Port congestion delays citrus out of South Africa

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Port congestion delays citrus out of South Africa

The Citrus Growers' Association (CGA) of Southern Africa expressed concern Thursday that congestion at the port in Durban could delay orange exports. Logistics development manager Mitchell Brooke said cold storage facilities at the port are generally full or at high capacity.citrus mix ffp

"I have been advised that shipping through Durban earlier this week has not been sufficient enough to make way for Valencia railings entering Durban," Brooke said in the CGA newsletter.

"This has resulted in capacity constraints and will no doubt resort to truck bottlenecks and delays for the remainder of the week."

At the time of Brooke's comments, there was no reported overflow of trucks arriving to the port, but the situation was subject to change. Brooke cited scheduling issues as a major cause for the anticipated congestion.

"The high level of container exporters in Durban is adding excessive pressure at cold stores and this is resulting in their inability to attain the required load out rates.

"This results in carryover of stock to the following week’s vessel and so on. I have been in a position to identify that the Durban Container Terminal stack dates are not planned in a manner that assists to create an even demand throughout the week."

"On a weekly basis we see high demand areas in the middle of the week where up to 10 vessel stacks open simultaneously over a 3 day period in the middle of the week. This means that the cold stores are required to load out all the planned containers in a space of 3 to 4 days; this is not achievable by any means."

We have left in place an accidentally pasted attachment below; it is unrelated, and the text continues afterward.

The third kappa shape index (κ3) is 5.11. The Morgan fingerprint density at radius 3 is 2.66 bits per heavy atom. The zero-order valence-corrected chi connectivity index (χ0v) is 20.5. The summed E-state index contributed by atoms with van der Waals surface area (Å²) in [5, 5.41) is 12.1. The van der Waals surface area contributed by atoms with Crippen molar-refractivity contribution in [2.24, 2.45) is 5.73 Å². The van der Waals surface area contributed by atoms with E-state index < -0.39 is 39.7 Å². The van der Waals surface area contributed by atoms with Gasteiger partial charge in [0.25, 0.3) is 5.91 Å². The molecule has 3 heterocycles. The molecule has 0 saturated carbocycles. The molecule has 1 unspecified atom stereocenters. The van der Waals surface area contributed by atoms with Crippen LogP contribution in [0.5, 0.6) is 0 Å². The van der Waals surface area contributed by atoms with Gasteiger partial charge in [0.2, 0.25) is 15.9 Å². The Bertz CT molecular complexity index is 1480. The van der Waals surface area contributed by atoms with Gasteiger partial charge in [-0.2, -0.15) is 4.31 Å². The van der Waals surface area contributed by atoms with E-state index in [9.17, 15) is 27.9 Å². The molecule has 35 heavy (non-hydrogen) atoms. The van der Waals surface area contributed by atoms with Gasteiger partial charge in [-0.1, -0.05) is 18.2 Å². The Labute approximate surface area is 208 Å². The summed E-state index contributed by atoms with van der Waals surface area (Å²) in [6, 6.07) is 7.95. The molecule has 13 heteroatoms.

Brooke met with Transnet Port Terminals and Durban Container Terminal to discuss scheduling issues for reefer stacks. He outlined three main reasons for congestion.

"Containers arrive in numbers at the facilities and this causes congestion at the entrance areas," he said.

"Internal operations are intensified by high levels of container packing thus prohibiting effective operations to stow fruit into the chambers making way for inbound railings."

He said there were also protocol violations causing truck and inspector delays at facilities.

"This pressure all culminates into an ineffective situation. If we can lessen the container load out pressure and spread the work load through effective stack planning, this should assist and allow the railing of citrus to be received more efficiently," he said.

Under the current circumstances, he said exporters do not want to send citrus to Durban, or they are charging higher rates to go there.

"There is a general outcry from packhouses in the northern territories regarding the lack of transport in the region, resulting in consignments being held on the packhouse floor as of last week already. I’ve heard that some packhouses have as many as 30 consignments waiting to be railed to port," he said.

He called for concern regarding the port situation and asked that pack houses and exporters maintain clear communication to avoid further delays.

To date, citrus export volume was up compared to 2012. In week 32, 61.2 million cartons had been shipped compared to 57.4 million in 2012. A total 71.4 million cartons had been packed to date.


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